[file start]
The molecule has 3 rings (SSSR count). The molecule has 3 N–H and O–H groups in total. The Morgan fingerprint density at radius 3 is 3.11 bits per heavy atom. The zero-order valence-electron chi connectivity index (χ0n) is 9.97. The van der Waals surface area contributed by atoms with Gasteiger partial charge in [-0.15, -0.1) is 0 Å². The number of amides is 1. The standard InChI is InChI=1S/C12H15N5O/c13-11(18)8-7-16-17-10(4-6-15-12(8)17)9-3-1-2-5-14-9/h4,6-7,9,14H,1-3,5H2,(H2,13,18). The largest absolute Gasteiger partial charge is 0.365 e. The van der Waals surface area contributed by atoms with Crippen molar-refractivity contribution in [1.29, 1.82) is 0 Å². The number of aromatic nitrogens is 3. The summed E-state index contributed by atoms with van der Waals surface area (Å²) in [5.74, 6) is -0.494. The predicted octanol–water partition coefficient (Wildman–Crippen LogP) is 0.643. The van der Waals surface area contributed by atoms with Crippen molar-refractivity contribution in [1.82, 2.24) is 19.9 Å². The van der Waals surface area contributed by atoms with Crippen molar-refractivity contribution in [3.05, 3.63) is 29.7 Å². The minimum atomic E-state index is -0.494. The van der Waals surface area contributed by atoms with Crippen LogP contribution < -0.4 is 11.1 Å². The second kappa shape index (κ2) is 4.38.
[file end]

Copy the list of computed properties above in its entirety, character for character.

The molecule has 3 rings (SSSR count). The molecule has 3 N–H and O–H groups in total. The Morgan fingerprint density at radius 3 is 3.11 bits per heavy atom. The zero-order valence-electron chi connectivity index (χ0n) is 9.97. The van der Waals surface area contributed by atoms with Gasteiger partial charge in [-0.15, -0.1) is 0 Å². The number of amides is 1. The standard InChI is InChI=1S/C12H15N5O/c13-11(18)8-7-16-17-10(4-6-15-12(8)17)9-3-1-2-5-14-9/h4,6-7,9,14H,1-3,5H2,(H2,13,18). The largest absolute Gasteiger partial charge is 0.365 e. The van der Waals surface area contributed by atoms with Crippen molar-refractivity contribution in [1.29, 1.82) is 0 Å². The number of aromatic nitrogens is 3. The summed E-state index contributed by atoms with van der Waals surface area (Å²) in [5.74, 6) is -0.494. The predicted octanol–water partition coefficient (Wildman–Crippen LogP) is 0.643. The van der Waals surface area contributed by atoms with Crippen molar-refractivity contribution in [1.82, 2.24) is 19.9 Å². The van der Waals surface area contributed by atoms with Crippen molar-refractivity contribution in [3.05, 3.63) is 29.7 Å². The minimum atomic E-state index is -0.494. The van der Waals surface area contributed by atoms with Crippen LogP contribution < -0.4 is 11.1 Å². The second kappa shape index (κ2) is 4.38.